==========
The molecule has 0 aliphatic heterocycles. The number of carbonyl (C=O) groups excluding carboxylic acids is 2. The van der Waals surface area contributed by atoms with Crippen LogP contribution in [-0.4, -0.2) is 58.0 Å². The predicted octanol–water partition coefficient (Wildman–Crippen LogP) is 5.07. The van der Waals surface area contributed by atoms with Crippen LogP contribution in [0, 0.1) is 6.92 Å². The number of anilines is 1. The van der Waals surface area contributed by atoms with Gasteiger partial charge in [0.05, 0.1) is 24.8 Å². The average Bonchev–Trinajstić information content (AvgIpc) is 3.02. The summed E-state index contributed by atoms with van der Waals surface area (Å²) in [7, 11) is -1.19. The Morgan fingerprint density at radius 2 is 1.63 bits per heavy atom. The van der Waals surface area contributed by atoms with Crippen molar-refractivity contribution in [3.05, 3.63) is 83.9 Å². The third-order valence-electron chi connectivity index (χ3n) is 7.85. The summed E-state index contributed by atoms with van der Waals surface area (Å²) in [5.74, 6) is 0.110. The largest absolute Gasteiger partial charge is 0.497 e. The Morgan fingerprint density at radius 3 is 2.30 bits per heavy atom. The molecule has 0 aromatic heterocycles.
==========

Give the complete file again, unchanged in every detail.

The molecule has 0 aliphatic heterocycles. The number of carbonyl (C=O) groups excluding carboxylic acids is 2. The van der Waals surface area contributed by atoms with Crippen LogP contribution in [-0.4, -0.2) is 58.0 Å². The predicted octanol–water partition coefficient (Wildman–Crippen LogP) is 5.07. The van der Waals surface area contributed by atoms with Crippen LogP contribution in [0, 0.1) is 6.92 Å². The number of anilines is 1. The van der Waals surface area contributed by atoms with Gasteiger partial charge in [0.05, 0.1) is 24.8 Å². The average Bonchev–Trinajstić information content (AvgIpc) is 3.02. The summed E-state index contributed by atoms with van der Waals surface area (Å²) in [7, 11) is -1.19. The Morgan fingerprint density at radius 2 is 1.63 bits per heavy atom. The van der Waals surface area contributed by atoms with Crippen molar-refractivity contribution in [3.05, 3.63) is 83.9 Å². The third-order valence-electron chi connectivity index (χ3n) is 7.85. The summed E-state index contributed by atoms with van der Waals surface area (Å²) in [5.74, 6) is 0.110. The largest absolute Gasteiger partial charge is 0.497 e. The Morgan fingerprint density at radius 3 is 2.30 bits per heavy atom. The molecule has 0 aromatic heterocycles.